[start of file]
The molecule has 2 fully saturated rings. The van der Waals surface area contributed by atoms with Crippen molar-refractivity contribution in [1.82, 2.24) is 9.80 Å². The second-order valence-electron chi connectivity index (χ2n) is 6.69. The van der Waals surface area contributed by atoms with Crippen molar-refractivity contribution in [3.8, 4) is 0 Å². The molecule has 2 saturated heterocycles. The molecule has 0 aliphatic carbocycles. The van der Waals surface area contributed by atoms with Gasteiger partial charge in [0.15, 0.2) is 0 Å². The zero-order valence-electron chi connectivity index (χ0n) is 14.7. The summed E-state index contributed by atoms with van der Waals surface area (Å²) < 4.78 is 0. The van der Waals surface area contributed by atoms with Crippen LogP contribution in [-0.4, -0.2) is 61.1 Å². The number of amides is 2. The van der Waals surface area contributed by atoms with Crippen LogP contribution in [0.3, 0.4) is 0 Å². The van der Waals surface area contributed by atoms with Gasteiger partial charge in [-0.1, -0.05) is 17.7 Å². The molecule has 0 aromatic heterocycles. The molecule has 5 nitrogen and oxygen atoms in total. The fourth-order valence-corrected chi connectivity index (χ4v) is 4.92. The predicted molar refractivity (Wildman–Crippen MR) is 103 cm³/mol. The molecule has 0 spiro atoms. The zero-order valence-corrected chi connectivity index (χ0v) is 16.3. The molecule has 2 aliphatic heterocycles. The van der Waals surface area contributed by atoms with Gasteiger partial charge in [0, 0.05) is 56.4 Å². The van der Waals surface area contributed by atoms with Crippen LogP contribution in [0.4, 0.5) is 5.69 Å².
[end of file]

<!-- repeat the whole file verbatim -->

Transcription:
The molecule has 2 fully saturated rings. The van der Waals surface area contributed by atoms with Crippen molar-refractivity contribution in [1.82, 2.24) is 9.80 Å². The second-order valence-electron chi connectivity index (χ2n) is 6.69. The van der Waals surface area contributed by atoms with Crippen molar-refractivity contribution in [3.8, 4) is 0 Å². The molecule has 2 saturated heterocycles. The molecule has 0 aliphatic carbocycles. The van der Waals surface area contributed by atoms with Gasteiger partial charge in [0.15, 0.2) is 0 Å². The zero-order valence-electron chi connectivity index (χ0n) is 14.7. The summed E-state index contributed by atoms with van der Waals surface area (Å²) < 4.78 is 0. The van der Waals surface area contributed by atoms with Crippen LogP contribution in [-0.4, -0.2) is 61.1 Å². The number of amides is 2. The van der Waals surface area contributed by atoms with Crippen LogP contribution in [0.3, 0.4) is 0 Å². The van der Waals surface area contributed by atoms with Gasteiger partial charge in [-0.1, -0.05) is 17.7 Å². The molecule has 0 aromatic heterocycles. The molecule has 5 nitrogen and oxygen atoms in total. The fourth-order valence-corrected chi connectivity index (χ4v) is 4.92. The predicted molar refractivity (Wildman–Crippen MR) is 103 cm³/mol. The molecule has 0 spiro atoms. The zero-order valence-corrected chi connectivity index (χ0v) is 16.3. The molecule has 2 aliphatic heterocycles. The van der Waals surface area contributed by atoms with Gasteiger partial charge in [0, 0.05) is 56.4 Å². The van der Waals surface area contributed by atoms with Crippen LogP contribution in [0.4, 0.5) is 5.69 Å².